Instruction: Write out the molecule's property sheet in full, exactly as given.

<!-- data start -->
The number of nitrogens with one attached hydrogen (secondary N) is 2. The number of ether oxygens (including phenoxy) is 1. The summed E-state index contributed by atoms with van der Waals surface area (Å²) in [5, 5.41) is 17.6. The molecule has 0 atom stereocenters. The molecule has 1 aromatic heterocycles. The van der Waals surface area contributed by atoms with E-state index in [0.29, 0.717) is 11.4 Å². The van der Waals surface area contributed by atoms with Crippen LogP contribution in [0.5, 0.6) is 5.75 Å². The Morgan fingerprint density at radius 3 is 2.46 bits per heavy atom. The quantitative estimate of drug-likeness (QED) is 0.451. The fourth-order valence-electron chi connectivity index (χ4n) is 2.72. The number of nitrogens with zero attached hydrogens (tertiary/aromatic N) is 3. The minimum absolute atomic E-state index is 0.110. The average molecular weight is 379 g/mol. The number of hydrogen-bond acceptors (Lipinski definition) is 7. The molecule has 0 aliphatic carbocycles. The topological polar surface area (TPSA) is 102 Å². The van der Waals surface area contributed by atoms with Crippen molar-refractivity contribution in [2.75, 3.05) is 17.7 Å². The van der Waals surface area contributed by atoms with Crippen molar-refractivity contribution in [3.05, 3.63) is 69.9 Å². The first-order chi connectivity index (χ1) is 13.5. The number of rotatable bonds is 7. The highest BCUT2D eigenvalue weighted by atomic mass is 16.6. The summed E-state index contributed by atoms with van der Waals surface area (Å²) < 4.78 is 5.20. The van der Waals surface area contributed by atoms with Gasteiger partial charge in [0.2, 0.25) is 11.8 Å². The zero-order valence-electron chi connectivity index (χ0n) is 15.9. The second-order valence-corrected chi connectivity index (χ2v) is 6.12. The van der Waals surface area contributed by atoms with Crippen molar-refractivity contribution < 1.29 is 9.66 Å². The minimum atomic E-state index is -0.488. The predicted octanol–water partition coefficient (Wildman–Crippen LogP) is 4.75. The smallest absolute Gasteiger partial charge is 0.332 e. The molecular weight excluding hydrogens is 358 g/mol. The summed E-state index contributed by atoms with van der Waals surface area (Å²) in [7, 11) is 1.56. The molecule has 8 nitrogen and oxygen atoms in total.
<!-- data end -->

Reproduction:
The number of nitrogens with one attached hydrogen (secondary N) is 2. The number of ether oxygens (including phenoxy) is 1. The summed E-state index contributed by atoms with van der Waals surface area (Å²) in [5, 5.41) is 17.6. The molecule has 0 atom stereocenters. The molecule has 1 aromatic heterocycles. The van der Waals surface area contributed by atoms with E-state index in [0.29, 0.717) is 11.4 Å². The van der Waals surface area contributed by atoms with Crippen LogP contribution in [0.5, 0.6) is 5.75 Å². The Morgan fingerprint density at radius 3 is 2.46 bits per heavy atom. The quantitative estimate of drug-likeness (QED) is 0.451. The fourth-order valence-electron chi connectivity index (χ4n) is 2.72. The number of nitrogens with zero attached hydrogens (tertiary/aromatic N) is 3. The minimum absolute atomic E-state index is 0.110. The average molecular weight is 379 g/mol. The number of hydrogen-bond acceptors (Lipinski definition) is 7. The molecule has 0 aliphatic carbocycles. The topological polar surface area (TPSA) is 102 Å². The van der Waals surface area contributed by atoms with Crippen molar-refractivity contribution in [2.75, 3.05) is 17.7 Å². The van der Waals surface area contributed by atoms with Crippen molar-refractivity contribution in [3.05, 3.63) is 69.9 Å². The first-order chi connectivity index (χ1) is 13.5. The number of rotatable bonds is 7. The highest BCUT2D eigenvalue weighted by atomic mass is 16.6. The summed E-state index contributed by atoms with van der Waals surface area (Å²) < 4.78 is 5.20. The van der Waals surface area contributed by atoms with Gasteiger partial charge in [0.2, 0.25) is 11.8 Å². The zero-order valence-electron chi connectivity index (χ0n) is 15.9. The second-order valence-corrected chi connectivity index (χ2v) is 6.12. The van der Waals surface area contributed by atoms with Crippen molar-refractivity contribution < 1.29 is 9.66 Å². The minimum atomic E-state index is -0.488. The predicted octanol–water partition coefficient (Wildman–Crippen LogP) is 4.75. The smallest absolute Gasteiger partial charge is 0.332 e. The molecular weight excluding hydrogens is 358 g/mol. The summed E-state index contributed by atoms with van der Waals surface area (Å²) in [7, 11) is 1.56. The molecule has 8 nitrogen and oxygen atoms in total.